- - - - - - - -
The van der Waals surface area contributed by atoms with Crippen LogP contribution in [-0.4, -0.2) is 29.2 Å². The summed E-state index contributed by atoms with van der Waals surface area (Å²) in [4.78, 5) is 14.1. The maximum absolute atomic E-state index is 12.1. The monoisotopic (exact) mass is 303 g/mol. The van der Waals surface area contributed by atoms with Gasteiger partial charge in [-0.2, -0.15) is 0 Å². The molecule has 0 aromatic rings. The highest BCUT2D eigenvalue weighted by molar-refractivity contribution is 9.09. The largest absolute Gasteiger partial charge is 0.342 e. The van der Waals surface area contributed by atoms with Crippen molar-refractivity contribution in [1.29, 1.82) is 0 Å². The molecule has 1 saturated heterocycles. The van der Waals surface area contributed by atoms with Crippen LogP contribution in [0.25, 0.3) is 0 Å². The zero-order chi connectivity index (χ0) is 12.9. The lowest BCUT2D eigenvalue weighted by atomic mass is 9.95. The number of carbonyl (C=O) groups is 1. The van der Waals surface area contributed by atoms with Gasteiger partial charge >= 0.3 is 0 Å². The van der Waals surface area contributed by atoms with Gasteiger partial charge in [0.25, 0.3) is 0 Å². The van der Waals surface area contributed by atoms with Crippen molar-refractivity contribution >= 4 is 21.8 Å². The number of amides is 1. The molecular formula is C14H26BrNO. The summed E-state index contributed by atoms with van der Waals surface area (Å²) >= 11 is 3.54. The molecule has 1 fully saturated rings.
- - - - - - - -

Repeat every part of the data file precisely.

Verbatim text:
The van der Waals surface area contributed by atoms with Crippen LogP contribution in [-0.4, -0.2) is 29.2 Å². The summed E-state index contributed by atoms with van der Waals surface area (Å²) in [4.78, 5) is 14.1. The maximum absolute atomic E-state index is 12.1. The monoisotopic (exact) mass is 303 g/mol. The van der Waals surface area contributed by atoms with Gasteiger partial charge in [-0.2, -0.15) is 0 Å². The molecule has 0 aromatic rings. The highest BCUT2D eigenvalue weighted by molar-refractivity contribution is 9.09. The largest absolute Gasteiger partial charge is 0.342 e. The van der Waals surface area contributed by atoms with Crippen molar-refractivity contribution in [1.29, 1.82) is 0 Å². The molecule has 1 saturated heterocycles. The van der Waals surface area contributed by atoms with Crippen LogP contribution in [0.25, 0.3) is 0 Å². The zero-order chi connectivity index (χ0) is 12.9. The lowest BCUT2D eigenvalue weighted by atomic mass is 9.95. The number of carbonyl (C=O) groups is 1. The van der Waals surface area contributed by atoms with Gasteiger partial charge >= 0.3 is 0 Å². The van der Waals surface area contributed by atoms with Gasteiger partial charge in [0.25, 0.3) is 0 Å². The van der Waals surface area contributed by atoms with Crippen molar-refractivity contribution >= 4 is 21.8 Å². The number of amides is 1. The molecular formula is C14H26BrNO. The summed E-state index contributed by atoms with van der Waals surface area (Å²) >= 11 is 3.54. The molecule has 1 fully saturated rings.